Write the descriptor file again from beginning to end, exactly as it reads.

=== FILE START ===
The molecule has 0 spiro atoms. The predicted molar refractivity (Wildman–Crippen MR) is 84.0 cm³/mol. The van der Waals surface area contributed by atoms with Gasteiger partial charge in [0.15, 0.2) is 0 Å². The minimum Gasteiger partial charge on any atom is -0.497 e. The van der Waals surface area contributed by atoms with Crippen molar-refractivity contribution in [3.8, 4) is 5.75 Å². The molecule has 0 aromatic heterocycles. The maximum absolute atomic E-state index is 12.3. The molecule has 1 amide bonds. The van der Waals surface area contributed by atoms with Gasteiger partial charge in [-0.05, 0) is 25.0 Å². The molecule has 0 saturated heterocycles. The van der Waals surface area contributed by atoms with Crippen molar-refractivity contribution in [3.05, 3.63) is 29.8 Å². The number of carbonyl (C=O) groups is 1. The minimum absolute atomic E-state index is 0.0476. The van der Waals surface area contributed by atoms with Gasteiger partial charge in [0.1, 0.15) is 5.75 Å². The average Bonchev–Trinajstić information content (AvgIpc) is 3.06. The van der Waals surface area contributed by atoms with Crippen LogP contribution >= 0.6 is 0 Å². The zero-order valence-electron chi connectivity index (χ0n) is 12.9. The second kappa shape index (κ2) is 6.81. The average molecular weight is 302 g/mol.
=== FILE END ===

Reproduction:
The molecule has 0 spiro atoms. The predicted molar refractivity (Wildman–Crippen MR) is 84.0 cm³/mol. The van der Waals surface area contributed by atoms with Gasteiger partial charge in [0.15, 0.2) is 0 Å². The minimum Gasteiger partial charge on any atom is -0.497 e. The van der Waals surface area contributed by atoms with Crippen molar-refractivity contribution in [3.8, 4) is 5.75 Å². The molecule has 0 aromatic heterocycles. The maximum absolute atomic E-state index is 12.3. The molecule has 1 amide bonds. The van der Waals surface area contributed by atoms with Gasteiger partial charge in [-0.05, 0) is 25.0 Å². The molecule has 0 saturated heterocycles. The van der Waals surface area contributed by atoms with Crippen molar-refractivity contribution in [3.05, 3.63) is 29.8 Å². The number of carbonyl (C=O) groups is 1. The minimum absolute atomic E-state index is 0.0476. The van der Waals surface area contributed by atoms with Gasteiger partial charge in [0.1, 0.15) is 5.75 Å². The average Bonchev–Trinajstić information content (AvgIpc) is 3.06. The van der Waals surface area contributed by atoms with Crippen LogP contribution >= 0.6 is 0 Å². The zero-order valence-electron chi connectivity index (χ0n) is 12.9. The second kappa shape index (κ2) is 6.81. The average molecular weight is 302 g/mol.